It was a member of the above-mentioned establishment, Ian Boddy, who headlined the daytime concert, 20 minutes behind schedule and suffering from lack of time to make sure everything was working as it should. He needn't have worried. Apart from the odd logistical error — unnoticed by the majority of the audience — Boddy's set went as smoothly as the best of them. In fact, smoothness was probably the performance's key note from start to finish. Everything functioned with scarcely a hiccup, from the running of the tape machine to the multitude of Boddy patch-changes, and the audience loved it. The Editor loved it, too, especially when Boddy and second synth player David Berkley launched into a new piece titled 'The Necromancer': clever rhythm patterns, tasty arpeggios, and some splendid, sudden changes in instrumentation.


The evening bit didn't start too well. A lot of the exhibitors had become disillusioned and gone home early, though the man from Simmons (who'd earlier dropped his demo SDS9 module and wiped all its programs, poor chap) had to stay to collect a loan kit off headliners Ashra, and provided a bit of light conversational relief in the Octagon Centre's bar.

But long before Ashra took the stage, it was the turn of Steve Jolliffe, ex-Tangerine Dreamer, headliner of 1984's daytime show, and as much the star of this year's event as he was of last year's. His set was more varied, more emotional, less gimmicky and less predictable than anybody else's - not least because in addition to his DX7, he also played brass and woodwind, and even directed north and south at microphone for about 40% of the performance.

There were plenty of the dramatic flute-cum-vocal tricks which characterised his '84 outing, but Jolliffe gave us more songs this time (some of them previously unheard, at least by these ears), and contrasted these with the quieter, instrumental meanderings that have graced his recent vinyl output. By no stretch of the imagination is Jolliffe an accurate singer, but he's a lively and energetic one, and his presentation as a whole had more vitality than most. Like Oliver Twist, the audience pleaded for more at the end of an all-too-brief sitting, but things were running extremely late by this stage, and we had to remain content with what we'd been given.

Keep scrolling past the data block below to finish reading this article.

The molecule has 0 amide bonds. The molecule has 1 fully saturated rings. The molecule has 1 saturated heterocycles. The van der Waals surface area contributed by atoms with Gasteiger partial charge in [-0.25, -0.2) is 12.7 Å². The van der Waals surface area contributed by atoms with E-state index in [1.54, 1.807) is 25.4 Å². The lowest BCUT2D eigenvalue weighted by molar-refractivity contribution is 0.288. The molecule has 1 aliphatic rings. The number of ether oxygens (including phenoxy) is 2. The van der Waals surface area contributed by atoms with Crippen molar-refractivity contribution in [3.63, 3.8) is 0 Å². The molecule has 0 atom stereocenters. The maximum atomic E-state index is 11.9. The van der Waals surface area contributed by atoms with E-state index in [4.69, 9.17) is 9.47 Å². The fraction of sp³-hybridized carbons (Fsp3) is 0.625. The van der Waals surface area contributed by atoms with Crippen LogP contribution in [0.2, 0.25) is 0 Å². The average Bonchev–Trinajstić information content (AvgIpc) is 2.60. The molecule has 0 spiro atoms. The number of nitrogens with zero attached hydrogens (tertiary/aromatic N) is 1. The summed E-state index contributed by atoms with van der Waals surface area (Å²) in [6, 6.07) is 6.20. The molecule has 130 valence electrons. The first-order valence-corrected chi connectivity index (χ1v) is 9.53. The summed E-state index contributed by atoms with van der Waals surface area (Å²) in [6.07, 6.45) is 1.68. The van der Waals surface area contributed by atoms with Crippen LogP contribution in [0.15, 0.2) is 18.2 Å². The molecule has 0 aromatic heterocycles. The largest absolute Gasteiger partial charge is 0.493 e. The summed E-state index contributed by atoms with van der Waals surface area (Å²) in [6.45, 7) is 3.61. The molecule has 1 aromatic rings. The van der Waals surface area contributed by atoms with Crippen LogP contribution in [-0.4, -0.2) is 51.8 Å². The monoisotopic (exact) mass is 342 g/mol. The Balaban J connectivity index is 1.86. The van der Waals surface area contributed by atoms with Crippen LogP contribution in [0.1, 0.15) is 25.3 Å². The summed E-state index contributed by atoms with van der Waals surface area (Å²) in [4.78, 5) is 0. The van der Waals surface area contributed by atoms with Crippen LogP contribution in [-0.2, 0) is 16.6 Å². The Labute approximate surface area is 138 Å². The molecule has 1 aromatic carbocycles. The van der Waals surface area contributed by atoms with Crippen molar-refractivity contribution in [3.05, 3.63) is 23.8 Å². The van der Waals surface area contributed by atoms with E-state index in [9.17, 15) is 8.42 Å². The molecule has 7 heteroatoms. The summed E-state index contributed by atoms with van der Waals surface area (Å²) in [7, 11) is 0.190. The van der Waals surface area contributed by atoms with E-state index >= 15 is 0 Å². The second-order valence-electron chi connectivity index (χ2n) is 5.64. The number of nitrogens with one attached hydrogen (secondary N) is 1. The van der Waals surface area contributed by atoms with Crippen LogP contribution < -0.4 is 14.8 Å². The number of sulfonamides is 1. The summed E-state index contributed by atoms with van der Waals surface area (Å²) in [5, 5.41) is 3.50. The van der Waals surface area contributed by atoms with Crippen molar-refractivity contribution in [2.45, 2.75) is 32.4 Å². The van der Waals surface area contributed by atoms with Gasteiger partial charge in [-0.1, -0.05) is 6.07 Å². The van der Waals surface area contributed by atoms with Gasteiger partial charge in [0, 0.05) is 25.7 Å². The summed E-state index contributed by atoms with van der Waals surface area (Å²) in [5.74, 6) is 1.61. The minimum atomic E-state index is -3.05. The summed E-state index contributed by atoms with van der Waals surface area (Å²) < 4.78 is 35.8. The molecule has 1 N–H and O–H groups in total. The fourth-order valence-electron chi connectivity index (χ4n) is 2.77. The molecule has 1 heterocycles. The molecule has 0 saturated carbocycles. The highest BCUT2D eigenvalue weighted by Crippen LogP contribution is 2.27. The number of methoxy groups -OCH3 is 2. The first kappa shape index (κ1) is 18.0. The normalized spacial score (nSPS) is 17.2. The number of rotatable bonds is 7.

Ashra were the headliners, the crowd-pullers that didn't pull a crowd. Their roots lie in early-70s Berlin cult outfit Ash Ra Tempel, founded by Manuel Gottsching and including in one of its earlier incarnations a certain drummer by the name of Schulze. Ashra's current line-up is Gottsching plus Lutz Ulbrich and Harald Grosskopf, and the last time they played on these shores was eight years ago.

They were abysmal. I know it's a matter of taste (Ashra's set was enthusiastically received), but I don't reckon the following formula particularly appealing: tedious, repetitive keyboard sequences played with no dynamism whatsoever; a drummer that took 15 minutes to find out where his snare drum was; and the sort of monotonous, volume-no-object guitar-playing that would make Land of YRX sound like Hendrix.

We went to the bar, but there was no escaping Ashra; you could hear them clearly through a couple of kitchen doors that were open throughout the band's all-too-lengthy set. Meanwhile, ambition had got the better of some of the organisers, and we found ourselves surrounded by talk of a two-day hi-tech extravaganza at Birmingham's National Exhibition Centre, to be headlined by a couple of 'really big names' and to take place sometime next summer. In '86, the trains won't be on strike, it won't be pouring with rain, the event won't take place on a Bank Holiday weekend — and Ashra won't be top of the bill.

But I get the feeling there won't be a UK Electronica at all in '86. That would be a shame, because the warmth, the creativity and the friendly atmosphere of the first two Electronicas was well worth supporting, and there's no denying the enthusiasm of the people involved in getting what will always be an elaborate show on the road. The best we can hope for is that a lesson will have been learned this year, so that something altogether wider-ranging (with correspondingly greater potential in both artistic and financial fields) can be staged in 12 months' time.

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Electronics & Music Maker - Copyright: Music Maker Publications (UK), Future Publishing.


Electronics & Music Maker - Oct 1985

Scanned by: Stewart Lawler



Show Report by Dan Goldstein

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> A Bit On The Side